Workplace Trends

Workforce Trends

A Continuous Job Search? It’s the New Reality.

By James Greenway on January 2, 2014

Whether you’ve just landed a new job or been with your company for 10 years, a move to another position is undoubtedly in your future. Keeping pace in today’s job market requires career agility—the ability to adapt to changing circumstances, identify opportunities, maintain employment marketability, commit to ongoing networking, and display social media acumen—all in an effort to heighten preparedness for what comes next.

Typically, job candidates fall into two distinct categories: active and passive. An active job seeker is usually defined as someone who is currently unemployed and looking for a job.  Active job seekers may be pursuing positions through a variety of search strategies: posting resumes, networking through industry and professional groups, creating an Internet footprint through social media sites and smartphone apps, attending job fairs, setting job alerts, etc. Passive candidates, on the other hand, are individuals who are employed—often happily—and not necessarily interested in changing jobs. Still, they are generally open to receiving inquiries from recruiters and hiring managers.

Today, however, the line between passive and active job seekers is not quite as clear. LHH research reveals that the search for passive candidates is a significant component in an organization’s talent acquisition strategy; therefore, even a passive candidate should be actively managing his or her online presence. As noted in Careerbuilder’s 2013 Candidate Behavior Study, “The days of passive versus active job seekers are nearly obsolete. The digital landscape has made the job search process similar to the ‘always on’ consumer buying behavior.”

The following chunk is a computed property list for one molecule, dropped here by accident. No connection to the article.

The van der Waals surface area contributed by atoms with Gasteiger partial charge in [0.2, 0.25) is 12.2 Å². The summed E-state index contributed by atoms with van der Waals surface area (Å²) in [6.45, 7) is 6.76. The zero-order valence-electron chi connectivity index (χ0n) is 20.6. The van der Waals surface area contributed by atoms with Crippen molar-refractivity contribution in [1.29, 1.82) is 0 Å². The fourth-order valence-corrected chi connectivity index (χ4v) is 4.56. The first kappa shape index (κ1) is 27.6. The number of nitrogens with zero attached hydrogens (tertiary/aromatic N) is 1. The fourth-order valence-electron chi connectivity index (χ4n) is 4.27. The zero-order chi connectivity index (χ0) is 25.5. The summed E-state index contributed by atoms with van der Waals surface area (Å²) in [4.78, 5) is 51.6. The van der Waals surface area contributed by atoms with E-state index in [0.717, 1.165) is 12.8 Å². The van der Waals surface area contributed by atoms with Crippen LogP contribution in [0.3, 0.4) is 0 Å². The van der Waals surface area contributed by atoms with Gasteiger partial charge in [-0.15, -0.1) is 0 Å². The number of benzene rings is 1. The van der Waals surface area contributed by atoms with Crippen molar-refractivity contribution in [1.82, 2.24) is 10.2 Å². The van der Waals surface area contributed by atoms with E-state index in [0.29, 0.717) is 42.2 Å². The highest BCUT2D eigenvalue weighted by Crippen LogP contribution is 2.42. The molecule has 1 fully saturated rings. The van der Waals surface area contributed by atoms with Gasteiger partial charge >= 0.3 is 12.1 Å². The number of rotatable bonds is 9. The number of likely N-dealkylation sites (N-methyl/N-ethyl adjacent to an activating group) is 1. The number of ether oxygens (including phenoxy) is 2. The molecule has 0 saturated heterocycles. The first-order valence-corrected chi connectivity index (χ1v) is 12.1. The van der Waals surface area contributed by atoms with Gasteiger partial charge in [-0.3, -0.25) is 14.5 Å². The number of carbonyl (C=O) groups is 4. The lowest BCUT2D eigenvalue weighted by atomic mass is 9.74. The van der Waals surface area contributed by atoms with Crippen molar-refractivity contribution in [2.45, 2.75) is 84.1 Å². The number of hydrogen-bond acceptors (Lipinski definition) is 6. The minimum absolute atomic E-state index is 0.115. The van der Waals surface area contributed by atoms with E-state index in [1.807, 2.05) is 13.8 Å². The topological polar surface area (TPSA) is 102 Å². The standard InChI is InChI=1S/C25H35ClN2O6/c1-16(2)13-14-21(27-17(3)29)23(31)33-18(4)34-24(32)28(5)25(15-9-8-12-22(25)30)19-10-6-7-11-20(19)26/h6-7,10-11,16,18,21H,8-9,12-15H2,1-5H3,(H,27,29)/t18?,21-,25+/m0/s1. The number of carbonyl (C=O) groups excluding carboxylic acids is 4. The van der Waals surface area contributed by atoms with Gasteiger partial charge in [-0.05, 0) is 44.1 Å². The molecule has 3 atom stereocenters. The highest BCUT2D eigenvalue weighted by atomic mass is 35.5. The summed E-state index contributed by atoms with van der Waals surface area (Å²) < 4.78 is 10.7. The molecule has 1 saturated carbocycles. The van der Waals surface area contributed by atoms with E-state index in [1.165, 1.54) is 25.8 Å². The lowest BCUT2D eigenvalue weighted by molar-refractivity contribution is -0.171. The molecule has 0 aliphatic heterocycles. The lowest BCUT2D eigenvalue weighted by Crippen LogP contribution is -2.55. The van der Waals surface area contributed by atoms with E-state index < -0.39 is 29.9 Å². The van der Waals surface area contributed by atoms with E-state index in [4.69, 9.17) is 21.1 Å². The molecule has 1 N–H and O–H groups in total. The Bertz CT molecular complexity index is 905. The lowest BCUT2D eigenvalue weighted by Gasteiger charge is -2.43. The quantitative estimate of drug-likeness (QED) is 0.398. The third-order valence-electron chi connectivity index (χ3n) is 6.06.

The following questions are based on the challenges many individuals face when they lose a job and will help you determine if you’re adequately prepared for today’s new reality of being in a continuous job search. See if you can answer yes:

  1. Is your resume up-to-date and ready to go (including specifics related to your present position)?
  2. Are your social media profiles current and do you regularly participate in on-line discussions to broaden your influence and increase your visibility?
  3. Is your skill set diverse and currently in demand? If not, are you taking steps to fill the gaps?
  4. Have you set job alerts for major job boards?
  5. Do you work your network—suggesting ideas, sending articles of interest, extending congratulations, providing endorsements, etc.?
  6. Have you kept yourself informed on your local job market? Do you know what organizations are hiring, downsizing, outsourcing, expanding, moving, etc.?
  7. If your dream job became available, would you able to apply for it immediately?

A continuous job search is the new reality. Organizations are counting on agile employees who can move into new roles quickly. So whether you’re moving up, moving out, moving on, or simply staying put, preparedness is the key.

Leave a Reply